Choosing Activity Units to Promote Maximum Participation: Creative Physical Education Curricula

Article excerpt

Abstract

Although curriculum models have different primary goals, a common thread throughout the models is the need for maximum participation. If students do not fully participate in the lessons, it is not likely they will achieve the program goals. This article examines the curriculum as a critical factor in the participation level of students in the instructional lessons and provides insight into how professionals might modify the curriculum to promote increased student participation levels.

In order to select activity units that lead to maximum student participation, the physical educator might consider what students' value and what activities students like and dislike. Secondary physical educators who are aware of the diverse needs and interests of their students can use student interest information to offer units that lead to increased student participation levels. It is not essential that secondary students learn to play volleyball, but it is essential that they participate fully in class (whatever the activity) in order to achieve the program goals. Students' reasons for moving and their activity likes and dislikes should be considered when planning the curriculum. Physical educators will profit from learning to value all the reasons students have for moving and being able to teach and reach students who move for a variety of reasons.

Choosing Activity Units to Promote Maximum Participation

Various curriculum models exist in physical education (Lambert, 1999; Hellison & Templin, 1991; Wuest & Lombardo, 1994). Each model espouses a primary goal (fitness, sport education, social responsibility, etc.) for physical education. Based on the goal, physical educators select program objectives and determine the curriculum to be taught. Although these curriculum models have different primary goals, a common thread throughout all the models is the need for maximum participation. However, evidence indicates students in high school physical education do not, in general, participate fully in many lessons (LaMaster & Lacy, 1993) and spend most of their time listening, waiting, and organizing (Metzler, 1989; Siedentop, 1991; Silverman, 1991). If students do not fully participate in all lessons, it is not likely they will achieve the program goals. Physical educators need to take steps to rectify this situation (Locke, 1992; Siedentop. 1992). The purpose of this article is to examine the curriculum as a critical factor in the participation level of students in the instructional lessons and to provide insight into how professionals might modify the curriculum to promote increased student participation levels.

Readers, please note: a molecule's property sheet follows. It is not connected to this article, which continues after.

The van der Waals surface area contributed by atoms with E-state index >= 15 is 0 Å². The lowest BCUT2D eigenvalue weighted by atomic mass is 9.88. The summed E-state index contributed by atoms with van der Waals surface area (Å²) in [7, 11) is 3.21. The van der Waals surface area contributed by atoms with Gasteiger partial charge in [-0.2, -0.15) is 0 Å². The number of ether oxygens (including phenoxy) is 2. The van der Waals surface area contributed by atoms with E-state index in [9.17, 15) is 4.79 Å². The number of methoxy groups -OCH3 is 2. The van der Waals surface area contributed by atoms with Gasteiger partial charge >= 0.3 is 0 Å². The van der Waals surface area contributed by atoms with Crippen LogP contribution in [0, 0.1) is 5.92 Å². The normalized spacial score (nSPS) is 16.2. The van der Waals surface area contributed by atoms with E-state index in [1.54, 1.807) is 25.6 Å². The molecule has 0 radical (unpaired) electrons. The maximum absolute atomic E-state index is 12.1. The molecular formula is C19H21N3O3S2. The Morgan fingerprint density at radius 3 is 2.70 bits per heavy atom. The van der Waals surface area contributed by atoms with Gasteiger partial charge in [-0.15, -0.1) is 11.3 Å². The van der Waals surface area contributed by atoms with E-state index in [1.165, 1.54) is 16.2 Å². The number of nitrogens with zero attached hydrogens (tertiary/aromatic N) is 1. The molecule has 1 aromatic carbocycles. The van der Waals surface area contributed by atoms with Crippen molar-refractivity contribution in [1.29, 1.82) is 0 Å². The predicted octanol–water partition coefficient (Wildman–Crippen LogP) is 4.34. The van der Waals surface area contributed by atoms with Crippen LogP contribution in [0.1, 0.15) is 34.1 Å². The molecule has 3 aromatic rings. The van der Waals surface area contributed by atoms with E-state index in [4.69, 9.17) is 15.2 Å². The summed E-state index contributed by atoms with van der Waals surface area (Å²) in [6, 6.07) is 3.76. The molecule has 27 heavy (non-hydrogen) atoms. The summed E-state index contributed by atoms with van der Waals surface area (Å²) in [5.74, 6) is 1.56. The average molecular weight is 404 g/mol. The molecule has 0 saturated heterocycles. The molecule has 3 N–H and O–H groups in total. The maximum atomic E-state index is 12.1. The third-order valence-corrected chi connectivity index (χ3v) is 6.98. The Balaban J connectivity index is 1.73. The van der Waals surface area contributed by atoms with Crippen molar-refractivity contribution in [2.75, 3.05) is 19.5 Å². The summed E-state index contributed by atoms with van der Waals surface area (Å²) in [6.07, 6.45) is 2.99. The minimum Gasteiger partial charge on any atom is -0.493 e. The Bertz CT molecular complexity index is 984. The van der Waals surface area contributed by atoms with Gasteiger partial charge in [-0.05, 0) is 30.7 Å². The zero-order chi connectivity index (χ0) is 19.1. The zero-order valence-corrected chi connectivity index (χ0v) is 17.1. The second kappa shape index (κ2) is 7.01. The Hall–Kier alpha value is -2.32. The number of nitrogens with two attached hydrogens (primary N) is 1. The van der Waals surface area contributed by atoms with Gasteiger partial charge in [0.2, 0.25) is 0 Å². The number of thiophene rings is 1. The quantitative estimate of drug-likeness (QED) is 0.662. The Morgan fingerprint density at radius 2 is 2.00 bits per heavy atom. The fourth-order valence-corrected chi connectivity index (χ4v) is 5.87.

Curriculum as a flexible subset of all possible activity units

Literature, in the area of curriculum development, and personal observation and study provide consistent data indicating that many, if not most, physical educators view their curriculum as an end in itself rather than as a means to an end. For example, secondary physical educators in Central District AHPERD viewed curriculum as a set of rigid, non-flexible units instead of viewing curriculum as a flexible subset of activity units selected from infinite activity units to achieve certain NASPE outcomes (improve fitness, develop skill, or increase participation) (Kovar, 1998). The emphasis was on constructing a curriculum where the primary purpose was to teach particular activities (i.e., volleyball, basketball, or soccer) rather than to use a variety of activities to achieve program goals such as improving fitness, developing skills, and/or increasing participation. Viewed in this manner, the curriculum becomes an end in itself, composed of a rigid set of activity units that cannot be changed regardless of whether or not students are actively engaged in the activities. Teachers with this view tend not to consider altering the curriculum in order to improve the participation rates of the students.

The liberation that comes from viewing curriculum as a means to an end is overpowering. …